Nature Middle East | House of Wisdom

Nanotechnology-armed green tea can battle cancer

The green tea compounds are encapsulated in nanoparticles.

The green tea compounds are encapsulated in nanoparticles.

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This is a guest blogpost by Aya Nader

Researchers discovered that they can inhibit the growth of prostate cancer cells using nanotechnology to properly deliver a green-tea-based polyphenol.

To improve the outcome of compounds used to inhibit, delay, or reverse carcinogenesis, an international research team shows that adding nanotech materials to a drug delivery system can aid both prevention and therapy of prostate cancer.

“We formed a basis for the use of nanoparticle-mediated delivery to enhance bioavailability (absorbtion) and limit any unwanted toxicity of chemopreventive agents,” explains Imtiaz Siddiqui, lead researcher of the study, published last week in Scientific Reports.

The green tea polyphenols are encapsulated in nanoparticles. The polyphenol used here is epigallocathechin-3-gallate, better known as EGCG; it’s the most active green tea polyphenol component, according to the research team.

Through stopping the formation of blood vessels which nourish cancer cells, the nanoparticles-coated tea polyphenol starves the ‘bad’ cells to death.

The new study is an extention of a 2009 one where the same research team, including an Egyptian researcher from Al-Azhar University, introduced the concept of utilizing nanotechnology for enhancing the effects of chemoprevention by encapsulating bioactive agents – compounds (green tea polyphenol in this case) that have an effect on living organisms.

The 2009 study “was the first one on the subject and since then the concept has been used worldwide by different researchers and is currently a developing field in cancer management,” says Siddiqui.

The nanoformulation containing EGCG also inhibits the growth of new blood vessels, through which tumors get more blood supply to grow and develop; ultimately allowing the cancer cells to move to other parts of the body.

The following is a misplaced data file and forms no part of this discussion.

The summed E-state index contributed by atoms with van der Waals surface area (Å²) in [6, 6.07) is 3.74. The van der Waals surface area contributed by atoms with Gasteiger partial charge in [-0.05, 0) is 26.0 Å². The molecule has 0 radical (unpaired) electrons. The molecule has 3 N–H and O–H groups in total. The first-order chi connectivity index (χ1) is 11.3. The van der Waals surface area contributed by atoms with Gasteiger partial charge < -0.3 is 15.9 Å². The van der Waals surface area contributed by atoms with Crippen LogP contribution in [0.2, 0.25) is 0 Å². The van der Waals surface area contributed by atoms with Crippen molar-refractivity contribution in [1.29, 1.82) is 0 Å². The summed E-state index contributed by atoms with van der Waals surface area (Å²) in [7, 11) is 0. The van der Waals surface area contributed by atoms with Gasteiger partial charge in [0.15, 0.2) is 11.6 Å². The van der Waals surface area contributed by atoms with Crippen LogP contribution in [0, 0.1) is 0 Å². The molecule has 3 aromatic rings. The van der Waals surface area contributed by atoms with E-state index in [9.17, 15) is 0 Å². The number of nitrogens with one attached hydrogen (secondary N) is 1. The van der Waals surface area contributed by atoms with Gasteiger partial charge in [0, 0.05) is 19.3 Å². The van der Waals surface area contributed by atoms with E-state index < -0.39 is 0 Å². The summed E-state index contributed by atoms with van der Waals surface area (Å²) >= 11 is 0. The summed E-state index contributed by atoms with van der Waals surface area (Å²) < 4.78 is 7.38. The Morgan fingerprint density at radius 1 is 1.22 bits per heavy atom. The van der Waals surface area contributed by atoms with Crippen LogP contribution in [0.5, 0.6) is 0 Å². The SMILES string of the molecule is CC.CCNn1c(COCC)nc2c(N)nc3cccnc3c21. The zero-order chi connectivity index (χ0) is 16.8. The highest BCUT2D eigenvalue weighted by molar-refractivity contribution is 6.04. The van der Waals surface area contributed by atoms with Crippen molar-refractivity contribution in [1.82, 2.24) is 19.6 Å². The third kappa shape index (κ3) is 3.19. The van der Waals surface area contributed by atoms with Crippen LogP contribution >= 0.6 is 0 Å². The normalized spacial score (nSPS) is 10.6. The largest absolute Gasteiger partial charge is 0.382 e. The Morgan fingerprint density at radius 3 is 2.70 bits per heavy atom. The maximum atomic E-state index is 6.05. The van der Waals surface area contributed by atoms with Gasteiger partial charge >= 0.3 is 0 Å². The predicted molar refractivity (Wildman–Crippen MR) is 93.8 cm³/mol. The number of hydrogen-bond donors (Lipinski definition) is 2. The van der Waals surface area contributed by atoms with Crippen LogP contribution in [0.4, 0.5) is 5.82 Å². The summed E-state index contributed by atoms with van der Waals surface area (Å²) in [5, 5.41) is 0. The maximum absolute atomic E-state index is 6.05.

“There will be no side effects with stopping the formation of blood vessels,” says Siddiqui, adding that the effects will be tumor-specific and in turn will not affect the normal growth and formation of the blood vessels.

While there are some other publications which have suggested a similar mechanism, the data in the new study suggests that nanoparticles raised inhibition of cancer cell growth from 10% with 20 µM EGCG, to up to 50% at the same dose when delivering EGCG by nanoparticles.

In response to a question about dosage, Siddiqui says “It was earlier thought that 12 cups of green tea a day will be good however with our approach I am assuming that one or two capsules a day will suffice”. Siddiqui is referring to his encapsulated green tea formula, not regular green tea pills.

Most of the natural agents have shown “wonderful results” in cell culture and animal model testing, but these effects have yet to be translated to clinical studies because previously, the delivery system was still a work-in-progress and absorption of the drug was relatively low, according to the study, something that Siddiqui and his colleagues say they ‘fixed’ in their new study.

“Our study has paved a way for a different outlook to enhance the effects and will possibly lead to a better outcome clinically. It is difficult to mention how long it will take before initiating a clinical trial but it appears that we are on the right path,” he concludes.

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